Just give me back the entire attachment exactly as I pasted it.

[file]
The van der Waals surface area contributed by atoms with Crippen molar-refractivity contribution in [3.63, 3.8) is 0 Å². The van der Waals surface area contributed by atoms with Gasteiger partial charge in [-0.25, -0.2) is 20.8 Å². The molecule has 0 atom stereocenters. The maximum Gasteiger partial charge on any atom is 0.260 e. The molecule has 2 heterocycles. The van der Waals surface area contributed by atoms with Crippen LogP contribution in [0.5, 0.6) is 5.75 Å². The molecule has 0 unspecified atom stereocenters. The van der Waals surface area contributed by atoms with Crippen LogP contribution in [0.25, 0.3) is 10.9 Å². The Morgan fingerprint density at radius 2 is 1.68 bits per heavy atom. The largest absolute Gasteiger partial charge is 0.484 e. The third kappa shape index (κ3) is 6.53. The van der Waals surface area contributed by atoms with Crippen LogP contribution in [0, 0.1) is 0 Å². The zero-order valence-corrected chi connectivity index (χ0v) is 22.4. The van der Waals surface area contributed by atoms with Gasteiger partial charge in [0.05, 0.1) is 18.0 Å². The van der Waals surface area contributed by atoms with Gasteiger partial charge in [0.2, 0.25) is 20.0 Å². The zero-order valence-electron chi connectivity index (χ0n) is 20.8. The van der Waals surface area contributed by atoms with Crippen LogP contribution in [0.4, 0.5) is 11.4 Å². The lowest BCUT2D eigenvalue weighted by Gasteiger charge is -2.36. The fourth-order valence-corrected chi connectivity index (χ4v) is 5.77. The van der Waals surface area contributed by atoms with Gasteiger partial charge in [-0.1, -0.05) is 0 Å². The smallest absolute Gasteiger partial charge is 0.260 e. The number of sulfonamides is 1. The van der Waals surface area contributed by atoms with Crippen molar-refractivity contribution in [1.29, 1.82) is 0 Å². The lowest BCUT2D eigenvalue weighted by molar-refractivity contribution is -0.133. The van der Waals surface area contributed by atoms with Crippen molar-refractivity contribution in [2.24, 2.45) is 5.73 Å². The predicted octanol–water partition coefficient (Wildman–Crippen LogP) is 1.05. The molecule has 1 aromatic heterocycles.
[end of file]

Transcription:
The van der Waals surface area contributed by atoms with Crippen molar-refractivity contribution in [3.63, 3.8) is 0 Å². The van der Waals surface area contributed by atoms with Gasteiger partial charge in [-0.25, -0.2) is 20.8 Å². The molecule has 0 atom stereocenters. The maximum Gasteiger partial charge on any atom is 0.260 e. The molecule has 2 heterocycles. The van der Waals surface area contributed by atoms with Crippen LogP contribution in [0.5, 0.6) is 5.75 Å². The molecule has 0 unspecified atom stereocenters. The van der Waals surface area contributed by atoms with Crippen LogP contribution in [0.25, 0.3) is 10.9 Å². The Morgan fingerprint density at radius 2 is 1.68 bits per heavy atom. The largest absolute Gasteiger partial charge is 0.484 e. The third kappa shape index (κ3) is 6.53. The van der Waals surface area contributed by atoms with Crippen LogP contribution in [0, 0.1) is 0 Å². The zero-order valence-corrected chi connectivity index (χ0v) is 22.4. The van der Waals surface area contributed by atoms with Gasteiger partial charge in [0.05, 0.1) is 18.0 Å². The van der Waals surface area contributed by atoms with Gasteiger partial charge in [0.2, 0.25) is 20.0 Å². The zero-order valence-electron chi connectivity index (χ0n) is 20.8. The van der Waals surface area contributed by atoms with Crippen LogP contribution in [0.4, 0.5) is 11.4 Å². The lowest BCUT2D eigenvalue weighted by Gasteiger charge is -2.36. The fourth-order valence-corrected chi connectivity index (χ4v) is 5.77. The van der Waals surface area contributed by atoms with Gasteiger partial charge in [-0.1, -0.05) is 0 Å². The smallest absolute Gasteiger partial charge is 0.260 e. The number of sulfonamides is 1. The van der Waals surface area contributed by atoms with Crippen molar-refractivity contribution in [1.29, 1.82) is 0 Å². The lowest BCUT2D eigenvalue weighted by molar-refractivity contribution is -0.133. The van der Waals surface area contributed by atoms with Crippen molar-refractivity contribution in [2.24, 2.45) is 5.73 Å². The predicted octanol–water partition coefficient (Wildman–Crippen LogP) is 1.05. The molecule has 1 aromatic heterocycles.